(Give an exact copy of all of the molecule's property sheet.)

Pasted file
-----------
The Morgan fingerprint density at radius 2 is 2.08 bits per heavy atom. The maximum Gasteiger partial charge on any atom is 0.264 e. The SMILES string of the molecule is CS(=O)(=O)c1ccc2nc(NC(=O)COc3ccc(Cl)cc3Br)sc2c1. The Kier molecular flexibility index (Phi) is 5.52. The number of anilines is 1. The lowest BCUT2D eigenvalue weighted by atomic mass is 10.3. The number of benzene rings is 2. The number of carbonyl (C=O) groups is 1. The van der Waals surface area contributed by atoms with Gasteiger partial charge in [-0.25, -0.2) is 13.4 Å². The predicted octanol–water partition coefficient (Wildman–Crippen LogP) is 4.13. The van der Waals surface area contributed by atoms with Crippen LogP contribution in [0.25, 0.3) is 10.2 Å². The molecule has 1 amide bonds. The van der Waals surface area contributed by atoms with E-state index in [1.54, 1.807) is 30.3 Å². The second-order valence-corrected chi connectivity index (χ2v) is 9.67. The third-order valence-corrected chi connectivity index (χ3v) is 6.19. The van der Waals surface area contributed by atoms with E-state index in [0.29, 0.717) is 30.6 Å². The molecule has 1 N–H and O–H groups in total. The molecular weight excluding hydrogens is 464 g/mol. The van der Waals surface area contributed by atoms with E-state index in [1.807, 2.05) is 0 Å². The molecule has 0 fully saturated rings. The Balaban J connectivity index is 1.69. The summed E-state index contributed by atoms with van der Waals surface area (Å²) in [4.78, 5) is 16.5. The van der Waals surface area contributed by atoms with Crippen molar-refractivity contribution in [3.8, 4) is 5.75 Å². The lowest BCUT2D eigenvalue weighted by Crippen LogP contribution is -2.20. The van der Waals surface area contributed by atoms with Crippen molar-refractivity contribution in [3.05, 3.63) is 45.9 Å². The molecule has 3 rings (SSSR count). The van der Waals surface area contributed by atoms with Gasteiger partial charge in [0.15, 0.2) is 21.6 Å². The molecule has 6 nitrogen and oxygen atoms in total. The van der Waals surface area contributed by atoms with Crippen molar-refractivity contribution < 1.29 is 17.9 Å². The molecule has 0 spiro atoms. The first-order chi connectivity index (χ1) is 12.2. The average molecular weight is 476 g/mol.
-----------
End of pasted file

The Morgan fingerprint density at radius 2 is 2.08 bits per heavy atom. The maximum Gasteiger partial charge on any atom is 0.264 e. The SMILES string of the molecule is CS(=O)(=O)c1ccc2nc(NC(=O)COc3ccc(Cl)cc3Br)sc2c1. The Kier molecular flexibility index (Phi) is 5.52. The number of anilines is 1. The lowest BCUT2D eigenvalue weighted by atomic mass is 10.3. The number of benzene rings is 2. The number of carbonyl (C=O) groups is 1. The van der Waals surface area contributed by atoms with Gasteiger partial charge in [-0.25, -0.2) is 13.4 Å². The predicted octanol–water partition coefficient (Wildman–Crippen LogP) is 4.13. The van der Waals surface area contributed by atoms with Crippen LogP contribution in [0.25, 0.3) is 10.2 Å². The molecule has 1 amide bonds. The van der Waals surface area contributed by atoms with E-state index in [1.54, 1.807) is 30.3 Å². The second-order valence-corrected chi connectivity index (χ2v) is 9.67. The third-order valence-corrected chi connectivity index (χ3v) is 6.19. The van der Waals surface area contributed by atoms with E-state index in [0.29, 0.717) is 30.6 Å². The molecule has 1 N–H and O–H groups in total. The molecular weight excluding hydrogens is 464 g/mol. The van der Waals surface area contributed by atoms with E-state index in [1.807, 2.05) is 0 Å². The molecule has 0 fully saturated rings. The Balaban J connectivity index is 1.69. The summed E-state index contributed by atoms with van der Waals surface area (Å²) in [4.78, 5) is 16.5. The van der Waals surface area contributed by atoms with Crippen molar-refractivity contribution in [3.8, 4) is 5.75 Å². The lowest BCUT2D eigenvalue weighted by Crippen LogP contribution is -2.20. The van der Waals surface area contributed by atoms with Crippen molar-refractivity contribution in [3.05, 3.63) is 45.9 Å². The molecule has 3 rings (SSSR count). The van der Waals surface area contributed by atoms with Gasteiger partial charge in [0.15, 0.2) is 21.6 Å². The molecule has 6 nitrogen and oxygen atoms in total. The van der Waals surface area contributed by atoms with Crippen molar-refractivity contribution < 1.29 is 17.9 Å². The molecule has 0 spiro atoms. The first-order chi connectivity index (χ1) is 12.2. The average molecular weight is 476 g/mol.